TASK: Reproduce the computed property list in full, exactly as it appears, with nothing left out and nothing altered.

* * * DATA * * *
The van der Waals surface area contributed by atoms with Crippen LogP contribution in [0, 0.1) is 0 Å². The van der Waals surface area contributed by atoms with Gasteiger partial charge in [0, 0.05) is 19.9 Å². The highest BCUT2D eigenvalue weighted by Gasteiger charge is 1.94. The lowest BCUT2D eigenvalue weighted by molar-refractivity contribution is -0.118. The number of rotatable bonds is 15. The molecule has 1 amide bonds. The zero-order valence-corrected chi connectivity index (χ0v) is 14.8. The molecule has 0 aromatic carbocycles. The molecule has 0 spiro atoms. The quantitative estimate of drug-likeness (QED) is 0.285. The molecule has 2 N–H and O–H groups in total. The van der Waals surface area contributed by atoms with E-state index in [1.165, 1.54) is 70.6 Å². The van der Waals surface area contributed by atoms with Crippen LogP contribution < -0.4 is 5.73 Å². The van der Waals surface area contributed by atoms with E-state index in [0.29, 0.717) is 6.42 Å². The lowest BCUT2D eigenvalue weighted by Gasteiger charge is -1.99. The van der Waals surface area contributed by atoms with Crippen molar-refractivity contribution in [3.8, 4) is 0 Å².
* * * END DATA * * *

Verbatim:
The van der Waals surface area contributed by atoms with Crippen LogP contribution in [0, 0.1) is 0 Å². The van der Waals surface area contributed by atoms with Gasteiger partial charge in [0, 0.05) is 19.9 Å². The highest BCUT2D eigenvalue weighted by Gasteiger charge is 1.94. The lowest BCUT2D eigenvalue weighted by molar-refractivity contribution is -0.118. The number of rotatable bonds is 15. The molecule has 1 amide bonds. The zero-order valence-corrected chi connectivity index (χ0v) is 14.8. The molecule has 0 aromatic carbocycles. The molecule has 0 spiro atoms. The quantitative estimate of drug-likeness (QED) is 0.285. The molecule has 2 N–H and O–H groups in total. The van der Waals surface area contributed by atoms with E-state index in [1.165, 1.54) is 70.6 Å². The van der Waals surface area contributed by atoms with Crippen LogP contribution < -0.4 is 5.73 Å². The van der Waals surface area contributed by atoms with E-state index in [0.29, 0.717) is 6.42 Å². The lowest BCUT2D eigenvalue weighted by Gasteiger charge is -1.99. The van der Waals surface area contributed by atoms with Crippen molar-refractivity contribution in [3.8, 4) is 0 Å².